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Plea for more funds as climate scientists forge all-island alliance

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A member of Extinction Rebellion Red Rebel Brigade takes part in a protest during COP26 in Glasgow, Scotland, yesterday. Photo: Reuters/Russell Cheyne

A member of Extinction Rebellion Red Rebel Brigade takes part in a protest during COP26 in Glasgow, Scotland, yesterday. Photo: Reuters/Russell Cheyne

A member of Extinction Rebellion Red Rebel Brigade takes part in a protest during COP26 in Glasgow, Scotland, yesterday. Photo: Reuters/Russell Cheyne

Climate change research is starved of support in Ireland with inadequate and uncertain funding hampering progress, one of the country’s foremost climate scientists has said.

Professor Peter Thorne said projects were cut short when funds ran out and Science Foundation Ireland, the national science body, had no dedicated facilities or supports for climate research.

Prof Thorne of Maynooth University, one of the authors of last August’s landmark UN climate report, made his comments as the Taoiseach prepared to jointly launch a new all-Ireland alliance of climate and biodiversity academics and institutes.

The All-Island Climate and Biodiversity Research Network is an initiative by academics who are fed up competing for scarce expertise and funding.

“The climate and biodiversity crisis brings wickedly complex problems and they require us to work together,” said Prof Thorne.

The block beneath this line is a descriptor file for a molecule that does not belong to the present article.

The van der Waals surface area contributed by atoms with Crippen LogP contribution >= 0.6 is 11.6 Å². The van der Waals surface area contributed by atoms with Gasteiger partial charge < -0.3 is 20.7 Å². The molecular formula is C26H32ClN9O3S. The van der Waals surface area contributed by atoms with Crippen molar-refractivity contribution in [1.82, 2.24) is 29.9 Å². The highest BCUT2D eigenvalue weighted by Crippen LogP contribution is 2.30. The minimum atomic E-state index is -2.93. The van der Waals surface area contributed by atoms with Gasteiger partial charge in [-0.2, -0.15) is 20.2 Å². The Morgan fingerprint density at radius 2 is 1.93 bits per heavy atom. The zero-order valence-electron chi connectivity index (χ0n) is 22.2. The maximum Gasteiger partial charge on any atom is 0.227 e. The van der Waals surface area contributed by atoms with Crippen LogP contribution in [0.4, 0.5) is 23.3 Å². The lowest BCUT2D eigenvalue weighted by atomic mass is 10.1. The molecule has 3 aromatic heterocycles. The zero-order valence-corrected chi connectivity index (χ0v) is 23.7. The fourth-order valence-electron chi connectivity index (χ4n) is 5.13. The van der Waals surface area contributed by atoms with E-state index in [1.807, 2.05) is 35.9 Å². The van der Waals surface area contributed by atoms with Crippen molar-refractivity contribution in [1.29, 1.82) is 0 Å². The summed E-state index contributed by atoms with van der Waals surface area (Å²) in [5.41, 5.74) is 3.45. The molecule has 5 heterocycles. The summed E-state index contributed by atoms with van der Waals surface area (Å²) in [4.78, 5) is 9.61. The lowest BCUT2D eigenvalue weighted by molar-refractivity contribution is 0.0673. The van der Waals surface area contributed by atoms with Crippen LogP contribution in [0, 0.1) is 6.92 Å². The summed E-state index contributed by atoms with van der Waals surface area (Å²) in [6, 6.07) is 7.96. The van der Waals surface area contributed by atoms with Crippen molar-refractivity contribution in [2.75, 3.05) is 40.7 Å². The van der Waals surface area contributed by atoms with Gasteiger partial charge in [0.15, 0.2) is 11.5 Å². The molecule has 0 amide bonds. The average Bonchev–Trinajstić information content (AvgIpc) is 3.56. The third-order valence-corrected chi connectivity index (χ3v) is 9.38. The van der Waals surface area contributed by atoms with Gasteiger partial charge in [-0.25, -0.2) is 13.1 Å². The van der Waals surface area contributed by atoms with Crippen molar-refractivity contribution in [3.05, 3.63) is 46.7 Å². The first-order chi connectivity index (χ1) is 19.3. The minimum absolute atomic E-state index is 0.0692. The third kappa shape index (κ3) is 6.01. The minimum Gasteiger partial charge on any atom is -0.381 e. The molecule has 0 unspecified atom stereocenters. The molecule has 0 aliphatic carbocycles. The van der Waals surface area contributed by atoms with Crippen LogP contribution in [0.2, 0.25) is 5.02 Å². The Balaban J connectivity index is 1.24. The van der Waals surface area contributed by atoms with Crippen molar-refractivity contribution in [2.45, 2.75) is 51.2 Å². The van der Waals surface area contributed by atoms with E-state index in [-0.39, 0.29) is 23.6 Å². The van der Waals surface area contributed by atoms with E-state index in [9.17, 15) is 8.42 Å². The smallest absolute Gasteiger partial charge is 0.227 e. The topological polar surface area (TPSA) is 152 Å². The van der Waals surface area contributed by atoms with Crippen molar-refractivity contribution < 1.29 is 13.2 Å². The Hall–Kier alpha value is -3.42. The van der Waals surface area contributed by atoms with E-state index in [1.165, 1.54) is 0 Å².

“This network has been started by academics from north and south, from across institutions and disciplines to try to create the space and the opportunity to look at these crises on a sustained basis, on the fundamental philosophy that we’re stronger working together than apart.”

But he said the initiative would require a “rethink” in how climate research was supported.

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“We need to recognise that these are very long-term high-priority actions. We require to train, retain and build expertise in these areas, which means the fundamental model of funding would need to be reconsidered

“Climate and biodiversity doesn’t have a space in SFI (Science Foundation Ireland) research centres and it tends to be funded as piecemeal desk studies, so it means you get a PhD or postdoc researcher in for two or three years and then you wave goodbye to them because there’s no sustained funding.”

Taoiseach Micheál Martin will jointly launch the initiative today with Northern Ireland Deputy First Minister Michelle O’Neill and a funding announcement is expected to be made.

Mr Martin said climate change and the loss of biodiversity was a challenge shared by all on the island.

“It requires collaboration, research and innovation across all sectors,” he said.


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